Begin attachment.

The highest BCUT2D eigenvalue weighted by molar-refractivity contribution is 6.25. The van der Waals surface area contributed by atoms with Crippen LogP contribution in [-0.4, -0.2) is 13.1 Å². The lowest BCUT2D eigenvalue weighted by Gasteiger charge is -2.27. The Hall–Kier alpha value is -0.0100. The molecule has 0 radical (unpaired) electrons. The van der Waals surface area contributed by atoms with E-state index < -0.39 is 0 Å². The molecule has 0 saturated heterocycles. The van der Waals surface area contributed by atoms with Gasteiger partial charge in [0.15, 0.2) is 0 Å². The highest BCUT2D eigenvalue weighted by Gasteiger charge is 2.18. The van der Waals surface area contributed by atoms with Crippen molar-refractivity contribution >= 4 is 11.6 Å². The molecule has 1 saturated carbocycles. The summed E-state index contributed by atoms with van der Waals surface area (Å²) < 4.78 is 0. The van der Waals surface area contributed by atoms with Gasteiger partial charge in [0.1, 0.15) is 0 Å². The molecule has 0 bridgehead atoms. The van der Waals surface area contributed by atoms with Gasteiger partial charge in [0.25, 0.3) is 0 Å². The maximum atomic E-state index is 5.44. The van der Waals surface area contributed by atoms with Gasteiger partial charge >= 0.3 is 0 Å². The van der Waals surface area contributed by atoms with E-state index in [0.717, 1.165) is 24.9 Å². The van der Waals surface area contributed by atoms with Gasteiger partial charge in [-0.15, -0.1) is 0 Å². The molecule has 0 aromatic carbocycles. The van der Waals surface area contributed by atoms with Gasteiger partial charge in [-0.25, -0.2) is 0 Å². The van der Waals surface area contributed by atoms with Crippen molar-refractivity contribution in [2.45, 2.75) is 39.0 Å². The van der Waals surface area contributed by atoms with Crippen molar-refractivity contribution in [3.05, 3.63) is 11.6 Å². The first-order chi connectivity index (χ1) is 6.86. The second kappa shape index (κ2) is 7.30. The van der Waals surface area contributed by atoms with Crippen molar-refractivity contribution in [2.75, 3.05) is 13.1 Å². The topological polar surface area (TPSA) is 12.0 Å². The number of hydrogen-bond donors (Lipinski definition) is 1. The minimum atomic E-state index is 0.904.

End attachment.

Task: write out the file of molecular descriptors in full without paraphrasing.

The highest BCUT2D eigenvalue weighted by molar-refractivity contribution is 6.25. The van der Waals surface area contributed by atoms with Crippen LogP contribution in [-0.4, -0.2) is 13.1 Å². The lowest BCUT2D eigenvalue weighted by Gasteiger charge is -2.27. The Hall–Kier alpha value is -0.0100. The molecule has 0 radical (unpaired) electrons. The van der Waals surface area contributed by atoms with E-state index < -0.39 is 0 Å². The molecule has 0 saturated heterocycles. The van der Waals surface area contributed by atoms with Gasteiger partial charge in [0.15, 0.2) is 0 Å². The highest BCUT2D eigenvalue weighted by Gasteiger charge is 2.18. The van der Waals surface area contributed by atoms with Crippen molar-refractivity contribution >= 4 is 11.6 Å². The molecule has 1 saturated carbocycles. The summed E-state index contributed by atoms with van der Waals surface area (Å²) < 4.78 is 0. The van der Waals surface area contributed by atoms with Gasteiger partial charge in [0.1, 0.15) is 0 Å². The molecule has 0 bridgehead atoms. The van der Waals surface area contributed by atoms with Gasteiger partial charge in [0.25, 0.3) is 0 Å². The maximum atomic E-state index is 5.44. The van der Waals surface area contributed by atoms with Gasteiger partial charge >= 0.3 is 0 Å². The van der Waals surface area contributed by atoms with E-state index in [0.717, 1.165) is 24.9 Å². The van der Waals surface area contributed by atoms with Gasteiger partial charge in [-0.15, -0.1) is 0 Å². The molecule has 0 aromatic carbocycles. The van der Waals surface area contributed by atoms with Gasteiger partial charge in [-0.25, -0.2) is 0 Å². The van der Waals surface area contributed by atoms with Crippen molar-refractivity contribution in [2.45, 2.75) is 39.0 Å². The van der Waals surface area contributed by atoms with Crippen molar-refractivity contribution in [3.05, 3.63) is 11.6 Å². The first-order chi connectivity index (χ1) is 6.86. The second kappa shape index (κ2) is 7.30. The van der Waals surface area contributed by atoms with Crippen molar-refractivity contribution in [2.75, 3.05) is 13.1 Å². The topological polar surface area (TPSA) is 12.0 Å². The number of hydrogen-bond donors (Lipinski definition) is 1. The minimum atomic E-state index is 0.904.